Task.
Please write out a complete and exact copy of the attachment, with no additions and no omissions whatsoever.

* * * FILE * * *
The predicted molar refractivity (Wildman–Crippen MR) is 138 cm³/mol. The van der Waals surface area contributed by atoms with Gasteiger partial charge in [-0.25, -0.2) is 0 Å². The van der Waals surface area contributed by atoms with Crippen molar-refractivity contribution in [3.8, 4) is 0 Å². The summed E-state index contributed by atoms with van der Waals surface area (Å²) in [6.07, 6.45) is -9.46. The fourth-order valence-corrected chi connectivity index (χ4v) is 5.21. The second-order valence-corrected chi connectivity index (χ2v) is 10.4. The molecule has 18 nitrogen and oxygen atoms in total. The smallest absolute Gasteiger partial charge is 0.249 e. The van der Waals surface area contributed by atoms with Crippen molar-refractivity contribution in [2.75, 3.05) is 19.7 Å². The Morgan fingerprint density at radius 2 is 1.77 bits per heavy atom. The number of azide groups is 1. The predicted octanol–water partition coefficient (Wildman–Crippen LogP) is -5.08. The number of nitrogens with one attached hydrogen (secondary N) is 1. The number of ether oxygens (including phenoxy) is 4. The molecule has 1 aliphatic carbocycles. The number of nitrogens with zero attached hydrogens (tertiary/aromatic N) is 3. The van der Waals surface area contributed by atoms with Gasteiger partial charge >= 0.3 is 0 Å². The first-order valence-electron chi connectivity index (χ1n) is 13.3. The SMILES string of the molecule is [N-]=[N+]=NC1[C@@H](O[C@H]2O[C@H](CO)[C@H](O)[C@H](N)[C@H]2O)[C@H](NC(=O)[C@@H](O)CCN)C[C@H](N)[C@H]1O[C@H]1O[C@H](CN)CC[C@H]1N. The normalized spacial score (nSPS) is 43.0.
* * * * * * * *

The predicted molar refractivity (Wildman–Crippen MR) is 138 cm³/mol. The van der Waals surface area contributed by atoms with Gasteiger partial charge in [-0.25, -0.2) is 0 Å². The van der Waals surface area contributed by atoms with Crippen molar-refractivity contribution in [3.8, 4) is 0 Å². The summed E-state index contributed by atoms with van der Waals surface area (Å²) in [6.07, 6.45) is -9.46. The fourth-order valence-corrected chi connectivity index (χ4v) is 5.21. The second-order valence-corrected chi connectivity index (χ2v) is 10.4. The molecule has 18 nitrogen and oxygen atoms in total. The smallest absolute Gasteiger partial charge is 0.249 e. The van der Waals surface area contributed by atoms with Crippen molar-refractivity contribution in [2.75, 3.05) is 19.7 Å². The Morgan fingerprint density at radius 2 is 1.77 bits per heavy atom. The number of azide groups is 1. The predicted octanol–water partition coefficient (Wildman–Crippen LogP) is -5.08. The number of nitrogens with one attached hydrogen (secondary N) is 1. The number of ether oxygens (including phenoxy) is 4. The molecule has 1 aliphatic carbocycles. The number of nitrogens with zero attached hydrogens (tertiary/aromatic N) is 3. The van der Waals surface area contributed by atoms with Gasteiger partial charge >= 0.3 is 0 Å². The first-order valence-electron chi connectivity index (χ1n) is 13.3. The SMILES string of the molecule is [N-]=[N+]=NC1[C@@H](O[C@H]2O[C@H](CO)[C@H](O)[C@H](N)[C@H]2O)[C@H](NC(=O)[C@@H](O)CCN)C[C@H](N)[C@H]1O[C@H]1O[C@H](CN)CC[C@H]1N. The normalized spacial score (nSPS) is 43.0.